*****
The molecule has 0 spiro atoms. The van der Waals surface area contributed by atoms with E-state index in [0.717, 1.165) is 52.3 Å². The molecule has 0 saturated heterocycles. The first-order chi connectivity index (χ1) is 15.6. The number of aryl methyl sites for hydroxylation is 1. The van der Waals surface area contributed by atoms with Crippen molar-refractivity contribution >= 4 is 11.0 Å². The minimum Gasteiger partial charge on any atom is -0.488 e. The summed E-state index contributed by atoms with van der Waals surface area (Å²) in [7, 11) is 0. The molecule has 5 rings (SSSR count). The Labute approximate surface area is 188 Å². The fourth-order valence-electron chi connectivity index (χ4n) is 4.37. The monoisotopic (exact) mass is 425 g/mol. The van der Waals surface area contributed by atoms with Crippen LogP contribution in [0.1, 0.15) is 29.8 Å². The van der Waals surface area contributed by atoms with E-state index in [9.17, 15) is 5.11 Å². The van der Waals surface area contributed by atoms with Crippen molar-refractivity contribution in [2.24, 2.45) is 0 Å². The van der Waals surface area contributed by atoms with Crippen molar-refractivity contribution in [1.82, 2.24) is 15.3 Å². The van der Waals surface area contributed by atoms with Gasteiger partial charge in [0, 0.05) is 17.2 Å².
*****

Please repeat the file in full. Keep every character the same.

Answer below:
The molecule has 0 spiro atoms. The van der Waals surface area contributed by atoms with E-state index in [0.717, 1.165) is 52.3 Å². The molecule has 0 saturated heterocycles. The first-order chi connectivity index (χ1) is 15.6. The number of aryl methyl sites for hydroxylation is 1. The van der Waals surface area contributed by atoms with Crippen molar-refractivity contribution >= 4 is 11.0 Å². The minimum Gasteiger partial charge on any atom is -0.488 e. The summed E-state index contributed by atoms with van der Waals surface area (Å²) in [7, 11) is 0. The molecule has 5 rings (SSSR count). The Labute approximate surface area is 188 Å². The fourth-order valence-electron chi connectivity index (χ4n) is 4.37. The monoisotopic (exact) mass is 425 g/mol. The van der Waals surface area contributed by atoms with Crippen LogP contribution in [0.1, 0.15) is 29.8 Å². The van der Waals surface area contributed by atoms with E-state index in [9.17, 15) is 5.11 Å². The van der Waals surface area contributed by atoms with Crippen molar-refractivity contribution in [2.24, 2.45) is 0 Å². The van der Waals surface area contributed by atoms with Crippen molar-refractivity contribution in [1.82, 2.24) is 15.3 Å². The van der Waals surface area contributed by atoms with Gasteiger partial charge in [0, 0.05) is 17.2 Å².